Are Micro-Expressions the Universal Language?
While it's true there is not a universally spoken language, there is a language which transcends borders and cultures. Micro-expressions are facial expressions flashed for a fraction of a second which can reveal how a person is feeling, despite what they're saying.
In the hit television series Lie To Me, the main characters specialize in identifying micro-expressions and assist various groups in detecting truthfulness. While yes it is just a television show, the principles are founded on real science. Dr. Paul Ekman is the pre-eminent psychologist and co-discoverer of micro-expressions. He has been named one of the 100 most influential people in the world by Time Magazine and is ranked fifteenth among the most influential psychologists of the 21st century. His work in nonverbal behavior has been ground breaking, starting in the late 1950's. In the late 1960's, Dr. Ekman traveled to Papua New Guinea for an immersive study involving the Fore people. This isolated Stone Age culture provided the perfect setting to help prove that facial expressions in communication are evolutionally based and universal.
Today, micro-expression training is used by many of the Fortune 500 companies as well as law enforcement agencies. It has been shown to improve emotional intelligence and enables people to make better decisions when dealing with others. For example, when brokering a large sale for the company, the employee in charge of the deal may be able to discover the best price the buyer is looking for while overcoming hidden objections. In law enforcement, micro-expression training is paramount in investigations and interviews of witnesses and suspects. Often polygraph machines can give false positive results whereas thorough psychological training can find the correct answer more quickly.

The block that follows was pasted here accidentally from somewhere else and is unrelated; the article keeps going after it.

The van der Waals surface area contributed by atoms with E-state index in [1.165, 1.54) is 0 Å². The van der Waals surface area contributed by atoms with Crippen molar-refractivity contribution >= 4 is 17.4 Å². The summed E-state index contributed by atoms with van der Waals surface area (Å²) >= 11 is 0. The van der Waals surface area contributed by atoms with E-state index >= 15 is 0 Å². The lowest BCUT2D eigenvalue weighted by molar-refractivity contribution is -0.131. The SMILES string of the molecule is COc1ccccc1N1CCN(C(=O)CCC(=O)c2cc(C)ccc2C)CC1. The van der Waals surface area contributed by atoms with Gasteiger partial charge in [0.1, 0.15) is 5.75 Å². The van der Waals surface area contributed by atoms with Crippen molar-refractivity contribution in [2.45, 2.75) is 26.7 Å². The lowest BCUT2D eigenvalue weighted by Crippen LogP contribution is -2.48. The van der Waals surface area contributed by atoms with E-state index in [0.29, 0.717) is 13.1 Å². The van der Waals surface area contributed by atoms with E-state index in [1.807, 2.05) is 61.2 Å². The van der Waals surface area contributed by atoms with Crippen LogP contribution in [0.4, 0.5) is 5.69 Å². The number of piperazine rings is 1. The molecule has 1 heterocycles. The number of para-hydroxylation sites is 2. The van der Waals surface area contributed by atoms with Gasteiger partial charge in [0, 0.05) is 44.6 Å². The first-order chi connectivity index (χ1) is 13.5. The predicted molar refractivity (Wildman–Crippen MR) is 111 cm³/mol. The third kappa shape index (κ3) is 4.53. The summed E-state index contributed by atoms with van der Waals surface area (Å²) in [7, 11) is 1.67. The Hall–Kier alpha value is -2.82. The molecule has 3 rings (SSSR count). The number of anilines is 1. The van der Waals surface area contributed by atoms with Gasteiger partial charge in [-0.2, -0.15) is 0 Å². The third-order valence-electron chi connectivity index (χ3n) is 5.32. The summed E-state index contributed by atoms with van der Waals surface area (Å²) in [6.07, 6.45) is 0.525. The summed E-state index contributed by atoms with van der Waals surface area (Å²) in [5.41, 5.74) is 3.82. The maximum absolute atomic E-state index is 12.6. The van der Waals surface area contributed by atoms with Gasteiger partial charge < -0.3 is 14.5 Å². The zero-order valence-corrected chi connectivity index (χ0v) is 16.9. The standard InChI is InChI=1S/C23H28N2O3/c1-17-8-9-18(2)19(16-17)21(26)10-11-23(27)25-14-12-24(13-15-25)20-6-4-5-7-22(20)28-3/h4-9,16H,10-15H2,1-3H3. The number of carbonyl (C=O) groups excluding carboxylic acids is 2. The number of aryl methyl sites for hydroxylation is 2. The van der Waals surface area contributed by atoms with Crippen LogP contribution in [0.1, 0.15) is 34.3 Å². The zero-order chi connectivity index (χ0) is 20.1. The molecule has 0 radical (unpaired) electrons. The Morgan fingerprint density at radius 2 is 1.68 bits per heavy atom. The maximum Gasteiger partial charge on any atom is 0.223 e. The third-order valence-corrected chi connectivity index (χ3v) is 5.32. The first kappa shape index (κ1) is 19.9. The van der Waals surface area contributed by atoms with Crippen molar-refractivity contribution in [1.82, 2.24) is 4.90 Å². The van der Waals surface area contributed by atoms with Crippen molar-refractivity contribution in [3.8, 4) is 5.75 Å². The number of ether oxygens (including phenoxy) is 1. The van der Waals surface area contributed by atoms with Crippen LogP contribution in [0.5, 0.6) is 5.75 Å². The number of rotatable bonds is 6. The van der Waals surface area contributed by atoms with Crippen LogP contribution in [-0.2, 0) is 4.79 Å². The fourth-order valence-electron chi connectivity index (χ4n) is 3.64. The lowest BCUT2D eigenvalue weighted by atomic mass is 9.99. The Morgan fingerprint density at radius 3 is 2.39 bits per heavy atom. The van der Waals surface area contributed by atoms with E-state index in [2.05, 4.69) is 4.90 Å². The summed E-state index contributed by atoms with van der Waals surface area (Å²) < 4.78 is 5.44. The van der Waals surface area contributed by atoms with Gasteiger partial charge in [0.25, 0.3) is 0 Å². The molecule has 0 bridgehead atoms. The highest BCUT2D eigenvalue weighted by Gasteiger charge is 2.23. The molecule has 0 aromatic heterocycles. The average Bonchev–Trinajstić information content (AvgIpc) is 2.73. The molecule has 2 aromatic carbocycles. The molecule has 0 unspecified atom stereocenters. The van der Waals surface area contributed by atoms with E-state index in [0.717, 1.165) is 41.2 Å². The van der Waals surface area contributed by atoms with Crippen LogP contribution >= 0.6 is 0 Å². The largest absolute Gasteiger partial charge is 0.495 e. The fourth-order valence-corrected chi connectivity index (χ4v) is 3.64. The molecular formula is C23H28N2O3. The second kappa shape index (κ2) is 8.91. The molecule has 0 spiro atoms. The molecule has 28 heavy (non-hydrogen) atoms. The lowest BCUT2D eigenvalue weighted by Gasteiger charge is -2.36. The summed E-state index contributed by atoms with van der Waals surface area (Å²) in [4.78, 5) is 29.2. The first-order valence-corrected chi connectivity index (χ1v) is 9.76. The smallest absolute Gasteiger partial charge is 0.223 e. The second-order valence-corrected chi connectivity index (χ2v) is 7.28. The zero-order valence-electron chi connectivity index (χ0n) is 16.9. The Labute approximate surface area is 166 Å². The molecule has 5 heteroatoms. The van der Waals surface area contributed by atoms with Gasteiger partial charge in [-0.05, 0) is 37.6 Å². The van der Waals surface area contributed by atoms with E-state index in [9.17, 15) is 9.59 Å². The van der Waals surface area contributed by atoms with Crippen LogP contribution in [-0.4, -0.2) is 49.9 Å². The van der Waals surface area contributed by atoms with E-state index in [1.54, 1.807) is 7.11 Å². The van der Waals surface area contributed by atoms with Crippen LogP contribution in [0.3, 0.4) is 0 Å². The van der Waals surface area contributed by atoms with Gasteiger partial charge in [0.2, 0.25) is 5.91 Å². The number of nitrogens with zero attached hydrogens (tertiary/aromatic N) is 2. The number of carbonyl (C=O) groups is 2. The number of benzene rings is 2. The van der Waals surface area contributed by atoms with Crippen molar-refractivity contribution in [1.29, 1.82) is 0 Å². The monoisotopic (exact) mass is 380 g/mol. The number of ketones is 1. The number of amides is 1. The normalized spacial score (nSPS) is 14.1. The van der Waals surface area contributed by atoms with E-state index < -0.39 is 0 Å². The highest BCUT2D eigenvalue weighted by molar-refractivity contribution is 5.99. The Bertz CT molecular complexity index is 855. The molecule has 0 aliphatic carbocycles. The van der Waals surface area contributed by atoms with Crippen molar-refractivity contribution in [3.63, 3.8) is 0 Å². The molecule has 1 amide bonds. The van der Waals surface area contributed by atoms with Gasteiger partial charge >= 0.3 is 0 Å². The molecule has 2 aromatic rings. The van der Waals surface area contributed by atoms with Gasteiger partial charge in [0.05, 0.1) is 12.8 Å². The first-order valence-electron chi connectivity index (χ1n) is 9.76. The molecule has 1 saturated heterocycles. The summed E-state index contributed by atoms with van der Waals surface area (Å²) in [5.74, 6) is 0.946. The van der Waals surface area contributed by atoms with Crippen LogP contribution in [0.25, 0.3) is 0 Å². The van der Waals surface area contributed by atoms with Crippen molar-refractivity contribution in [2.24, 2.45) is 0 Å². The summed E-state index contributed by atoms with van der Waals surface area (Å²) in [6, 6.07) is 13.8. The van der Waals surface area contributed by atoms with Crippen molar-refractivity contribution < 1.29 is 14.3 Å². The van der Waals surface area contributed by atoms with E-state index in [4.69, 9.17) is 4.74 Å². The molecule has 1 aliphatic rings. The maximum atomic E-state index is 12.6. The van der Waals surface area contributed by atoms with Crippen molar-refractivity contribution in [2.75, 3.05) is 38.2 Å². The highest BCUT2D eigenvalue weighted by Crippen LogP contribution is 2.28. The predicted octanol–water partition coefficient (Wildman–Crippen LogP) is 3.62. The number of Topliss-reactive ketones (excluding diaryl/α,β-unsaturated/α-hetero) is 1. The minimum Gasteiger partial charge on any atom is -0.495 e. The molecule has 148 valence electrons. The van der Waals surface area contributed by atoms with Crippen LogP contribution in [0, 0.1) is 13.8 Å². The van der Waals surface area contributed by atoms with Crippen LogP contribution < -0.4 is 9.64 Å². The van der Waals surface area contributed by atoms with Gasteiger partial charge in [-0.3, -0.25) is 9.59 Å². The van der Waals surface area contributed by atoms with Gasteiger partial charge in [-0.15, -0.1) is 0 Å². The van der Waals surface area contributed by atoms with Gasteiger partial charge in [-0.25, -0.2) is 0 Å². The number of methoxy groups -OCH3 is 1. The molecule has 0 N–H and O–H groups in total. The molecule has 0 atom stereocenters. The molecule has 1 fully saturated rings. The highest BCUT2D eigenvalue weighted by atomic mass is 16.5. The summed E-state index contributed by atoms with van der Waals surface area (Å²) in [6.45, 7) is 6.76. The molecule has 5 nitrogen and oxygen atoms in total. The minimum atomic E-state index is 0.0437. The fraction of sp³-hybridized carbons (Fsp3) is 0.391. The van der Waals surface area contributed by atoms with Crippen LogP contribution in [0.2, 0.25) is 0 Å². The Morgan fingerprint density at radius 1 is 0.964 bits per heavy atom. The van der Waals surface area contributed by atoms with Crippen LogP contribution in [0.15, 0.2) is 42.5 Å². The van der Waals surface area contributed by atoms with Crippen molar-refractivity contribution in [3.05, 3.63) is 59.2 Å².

If you have any interest at all in languages, communication, or psychology, we highly recommend reading up on this fascinating line of science. Even if it's just for entertainment value, you'll soon discover yourself studying people's faces more closely and may be surprised at what you find.